Cigtech G-95SP SFP GPON

I've been given a Fritz!Box 5491 by my ISP with no option of choosing anything else, and I want to get rid of it (nothing inherently wrong with it, but I do have a dedicated pfSense box with a Unifi Switch). Luckily, it comes with proper SFP stick (the one in the title of this post), which according to my investigation is based on Lantiq 98035.

I've tried moving the SFP stick to my Unifi switch, but it doesn't come online, because my ISP does authentication by serial number, and to my suprise, this number is not on the SFP stick when it boots - it gets pushed to it by Fritzbox when it detects the SFP module - on port 8888, which I discovered with Wireshark. It also seems to have a baked in ip of (and the Fritzbox has an interface with IP

After getting some help at I managed to install a rootkit on the router, so I could get full SSH access to it, but not the SFP stick - this allowed me to look around in the filesystem and found a firmware file specifically for the SFP module. Unfortunately this module doesn't have SSH or Telnet running, but is rather just listening on that one port.

The problem is I'm not that experienced with this low level stuff (I'm a developer/sysadmin), so I have no clue how to proceed in my effort to try and either get into the SFP stick or to replicate Fritzbox's behaviour when it updates the SFP with a serial number.

Binwalking the SFP firmware gave me the following info:

0             0x0             uImage header, header size: 64 bytes, header CRC: 0x73602CE4, created: 2019-04-02 14:14:21, image size: 1211797 bytes, Data Address: 0x80002000, Entry Point: 0x80002000, data CRC: 0x70B6ED00, OS: Linux, CPU: MIPS, image type: OS Kernel Image, compression type: lzma, image name: "SFP_7.5.13"
64            0x40            LZMA compressed data, properties: 0x5D, dictionary size: 8388608 bytes, uncompressed size: 3518276 bytes
1211861       0x127DD5        Squashfs filesystem, little endian, version 4.0, compression:xz, size: 1847786 bytes, 558 inodes, blocksize: 262144 bytes, created: 2019-04-02 14:14:27

And binwalking just the "LZMA compressed data" at 0x40:

1040          0x410           Flattened device tree, size: 8160 bytes, version: 17
2854460       0x2B8E3C        DES SP1, big endian
2854716       0x2B8F3C        DES SP2, big endian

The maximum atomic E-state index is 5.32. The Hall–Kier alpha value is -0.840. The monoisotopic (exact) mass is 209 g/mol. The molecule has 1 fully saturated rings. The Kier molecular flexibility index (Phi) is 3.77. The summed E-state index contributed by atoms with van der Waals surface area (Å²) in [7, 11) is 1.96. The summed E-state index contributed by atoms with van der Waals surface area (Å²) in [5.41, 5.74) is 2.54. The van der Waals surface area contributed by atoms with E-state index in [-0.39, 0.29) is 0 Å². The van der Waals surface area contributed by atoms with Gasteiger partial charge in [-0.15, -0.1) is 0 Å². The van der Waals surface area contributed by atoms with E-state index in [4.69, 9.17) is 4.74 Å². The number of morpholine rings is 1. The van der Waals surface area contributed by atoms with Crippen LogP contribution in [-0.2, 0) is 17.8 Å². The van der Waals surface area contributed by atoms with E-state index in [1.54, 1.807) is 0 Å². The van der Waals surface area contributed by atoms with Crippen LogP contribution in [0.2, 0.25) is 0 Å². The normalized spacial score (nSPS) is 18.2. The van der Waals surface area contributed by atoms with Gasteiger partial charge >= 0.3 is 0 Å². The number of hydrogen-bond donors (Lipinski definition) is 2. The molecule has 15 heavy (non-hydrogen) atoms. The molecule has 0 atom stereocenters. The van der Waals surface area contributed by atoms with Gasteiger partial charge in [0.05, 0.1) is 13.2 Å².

2905932       0x2C574C        Linux kernel version 3.10.4
2939442       0x2CDA32        Unix path: /var/run/rpcbind.sock
2948802       0x2CFEC2        Copyright string: "Copyright 2013, Lantiq Deutschland GmbH"
3022668       0x2E1F4C        xz compressed data
3037148       0x2E57DC        Unix path: /lib/firmware/updates/3.10.49
3074394       0x2EE95A        Neighborly text, "neighbor %.2x%.2x.%pM lost rename link %s to %s"
3206656       0x30EE00        CRC32 polynomial table, big endian
3517760       0x35AD40        ASCII cpio archive (SVR4 with no CRC), file name: "dev", file name length: "0x00000004", file size: "0x00000000"
3517876       0x35ADB4        ASCII cpio archive (SVR4 with no CRC), file name: "dev/console", file name length: "0x0000000C", file size: "0x00000000"
3518000       0x35AE30        ASCII cpio archive (SVR4 with no CRC), file name: "root", file name length: "0x00000005", file size: "0x00000000"
3518116       0x35AEA4        ASCII cpio archive (SVR4 with no CRC), file name: "TRAILER!!!", file name length: "0x0000000B", file size: "0x00000000"

So I'm looking for ideas about how to solve this problem without any kind of hardware manipulation - this is the only SFP module I have, so I don't dare to get the wife angry by bricking it and thus no TV or internet in the house :slight_smile:

The reason for me binwalking the firmware image was a failed attempt at trying to run the firmware on my mac with Qemu, but haven't had any luck so far. If I succeeded, I'd have a chance to run some of the software in debug mode to see what's going on - at least I'm hoping that's the case.

Edit: Just found OpenWrt Lantiq Falcon firmware, which is quite similar to the SFP stick, from the initial check, so if someone could help me emulate that with Qemu, I'm fairly confident I can replicate it with my firmware.

You won't be able to emulate the SoC itself unless you have datasheets and time to code but you should be able to run basic userland from QEMU. What I'd suggest is extracting squashfs using binwalk, compiling, running, locate the daemon that's listening on 8888 and/or any backdoors.

You should be able to chroot via squashfs and use qemu-mips-static (Deb) on some executables using options such as -strace or gdb with gdb-multiarch (Deb).

The falcon firmware won't be of much use since it's missing most of the necessary daemons, firmware, mibs, etc. which are not opensource. Where it comes in handy is building some extra packages.

Thanks for the explanation.

I already got stuck with trying to chroot:

$ chroot . ./qemu-mips-static ./bin/busybox
chroot: ./qemu-mips-static: Permission denied

I'm running the above permissions as root already, so not sure why it doesn't let me do it.

copy qemu-mips-static to /usr/bin inside the squashfs dir.

chroot . /usr/bin/qemu-mips-static -L / /bin/busybox

I have succeeded, but not with your solution. I actually tried something completely new :slight_smile:

So as you know, based on my Wireshark analysis, my router makes a TCP request to SFP's port 8888 whenever it detects it, so what I've done, is simply moved the SFP to my switch, ran TCPreplay with exported frames from Wireshark on my computer, and to my suprise, it immediately got online. Internet works with full speed, IPTV works on all 3 TVs :slight_smile:


Well done.